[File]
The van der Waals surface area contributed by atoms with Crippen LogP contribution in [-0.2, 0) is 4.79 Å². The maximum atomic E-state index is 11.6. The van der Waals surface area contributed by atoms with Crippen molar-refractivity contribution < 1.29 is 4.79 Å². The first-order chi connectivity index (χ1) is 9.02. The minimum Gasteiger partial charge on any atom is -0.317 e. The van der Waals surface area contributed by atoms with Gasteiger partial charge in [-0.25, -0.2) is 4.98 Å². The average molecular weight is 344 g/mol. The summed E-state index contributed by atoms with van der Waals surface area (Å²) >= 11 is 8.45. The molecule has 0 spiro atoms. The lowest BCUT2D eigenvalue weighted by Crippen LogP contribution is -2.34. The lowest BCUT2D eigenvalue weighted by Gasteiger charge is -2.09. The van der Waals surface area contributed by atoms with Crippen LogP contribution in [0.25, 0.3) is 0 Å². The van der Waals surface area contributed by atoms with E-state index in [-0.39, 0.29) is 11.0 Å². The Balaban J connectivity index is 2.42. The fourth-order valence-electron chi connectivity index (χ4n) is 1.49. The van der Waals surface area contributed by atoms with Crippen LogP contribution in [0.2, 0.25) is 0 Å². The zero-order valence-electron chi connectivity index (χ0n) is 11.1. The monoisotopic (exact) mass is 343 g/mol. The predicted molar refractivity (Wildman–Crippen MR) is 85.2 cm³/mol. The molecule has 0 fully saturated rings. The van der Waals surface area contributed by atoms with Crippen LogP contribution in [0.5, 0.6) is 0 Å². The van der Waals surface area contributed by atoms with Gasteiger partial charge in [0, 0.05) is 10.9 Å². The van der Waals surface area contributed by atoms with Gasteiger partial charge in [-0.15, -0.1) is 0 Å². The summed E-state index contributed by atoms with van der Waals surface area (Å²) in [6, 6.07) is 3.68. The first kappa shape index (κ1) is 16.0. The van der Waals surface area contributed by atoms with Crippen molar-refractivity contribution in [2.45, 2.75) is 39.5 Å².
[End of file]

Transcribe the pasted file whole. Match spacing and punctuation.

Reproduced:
The van der Waals surface area contributed by atoms with Crippen LogP contribution in [-0.2, 0) is 4.79 Å². The maximum atomic E-state index is 11.6. The van der Waals surface area contributed by atoms with Crippen molar-refractivity contribution < 1.29 is 4.79 Å². The first-order chi connectivity index (χ1) is 9.02. The minimum Gasteiger partial charge on any atom is -0.317 e. The van der Waals surface area contributed by atoms with Gasteiger partial charge in [-0.25, -0.2) is 4.98 Å². The average molecular weight is 344 g/mol. The summed E-state index contributed by atoms with van der Waals surface area (Å²) >= 11 is 8.45. The molecule has 0 spiro atoms. The lowest BCUT2D eigenvalue weighted by Crippen LogP contribution is -2.34. The lowest BCUT2D eigenvalue weighted by Gasteiger charge is -2.09. The van der Waals surface area contributed by atoms with Crippen LogP contribution in [0.25, 0.3) is 0 Å². The van der Waals surface area contributed by atoms with E-state index in [-0.39, 0.29) is 11.0 Å². The Balaban J connectivity index is 2.42. The fourth-order valence-electron chi connectivity index (χ4n) is 1.49. The van der Waals surface area contributed by atoms with Crippen LogP contribution in [0.2, 0.25) is 0 Å². The zero-order valence-electron chi connectivity index (χ0n) is 11.1. The monoisotopic (exact) mass is 343 g/mol. The predicted molar refractivity (Wildman–Crippen MR) is 85.2 cm³/mol. The molecule has 0 fully saturated rings. The van der Waals surface area contributed by atoms with Crippen LogP contribution in [0.5, 0.6) is 0 Å². The van der Waals surface area contributed by atoms with Gasteiger partial charge in [0, 0.05) is 10.9 Å². The van der Waals surface area contributed by atoms with Gasteiger partial charge in [-0.15, -0.1) is 0 Å². The summed E-state index contributed by atoms with van der Waals surface area (Å²) in [6, 6.07) is 3.68. The first kappa shape index (κ1) is 16.0. The van der Waals surface area contributed by atoms with Crippen molar-refractivity contribution in [2.45, 2.75) is 39.5 Å².